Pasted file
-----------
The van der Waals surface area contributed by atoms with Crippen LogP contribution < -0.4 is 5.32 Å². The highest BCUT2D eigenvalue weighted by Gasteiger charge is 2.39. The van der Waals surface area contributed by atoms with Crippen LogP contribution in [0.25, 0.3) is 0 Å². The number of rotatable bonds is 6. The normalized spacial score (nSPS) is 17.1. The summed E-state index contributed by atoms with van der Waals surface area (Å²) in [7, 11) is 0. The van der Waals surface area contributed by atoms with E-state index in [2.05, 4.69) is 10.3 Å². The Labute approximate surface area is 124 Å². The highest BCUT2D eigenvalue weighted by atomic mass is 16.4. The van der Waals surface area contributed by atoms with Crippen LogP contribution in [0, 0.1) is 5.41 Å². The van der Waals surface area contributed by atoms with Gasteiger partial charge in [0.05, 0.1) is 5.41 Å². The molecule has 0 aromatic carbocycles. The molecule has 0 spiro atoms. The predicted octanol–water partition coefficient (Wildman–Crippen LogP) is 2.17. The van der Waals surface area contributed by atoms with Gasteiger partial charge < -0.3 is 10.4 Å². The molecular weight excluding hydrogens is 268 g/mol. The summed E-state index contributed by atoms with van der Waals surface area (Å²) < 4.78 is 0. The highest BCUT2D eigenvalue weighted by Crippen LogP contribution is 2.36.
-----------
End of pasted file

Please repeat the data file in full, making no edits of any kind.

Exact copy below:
The van der Waals surface area contributed by atoms with Crippen LogP contribution < -0.4 is 5.32 Å². The highest BCUT2D eigenvalue weighted by Gasteiger charge is 2.39. The van der Waals surface area contributed by atoms with Crippen LogP contribution in [0.25, 0.3) is 0 Å². The number of rotatable bonds is 6. The normalized spacial score (nSPS) is 17.1. The summed E-state index contributed by atoms with van der Waals surface area (Å²) in [7, 11) is 0. The van der Waals surface area contributed by atoms with E-state index in [2.05, 4.69) is 10.3 Å². The Labute approximate surface area is 124 Å². The highest BCUT2D eigenvalue weighted by atomic mass is 16.4. The van der Waals surface area contributed by atoms with Crippen LogP contribution in [0, 0.1) is 5.41 Å². The van der Waals surface area contributed by atoms with Gasteiger partial charge in [0.05, 0.1) is 5.41 Å². The molecule has 0 aromatic carbocycles. The molecule has 0 spiro atoms. The predicted octanol–water partition coefficient (Wildman–Crippen LogP) is 2.17. The van der Waals surface area contributed by atoms with Gasteiger partial charge < -0.3 is 10.4 Å². The molecular weight excluding hydrogens is 268 g/mol. The summed E-state index contributed by atoms with van der Waals surface area (Å²) < 4.78 is 0. The highest BCUT2D eigenvalue weighted by Crippen LogP contribution is 2.36.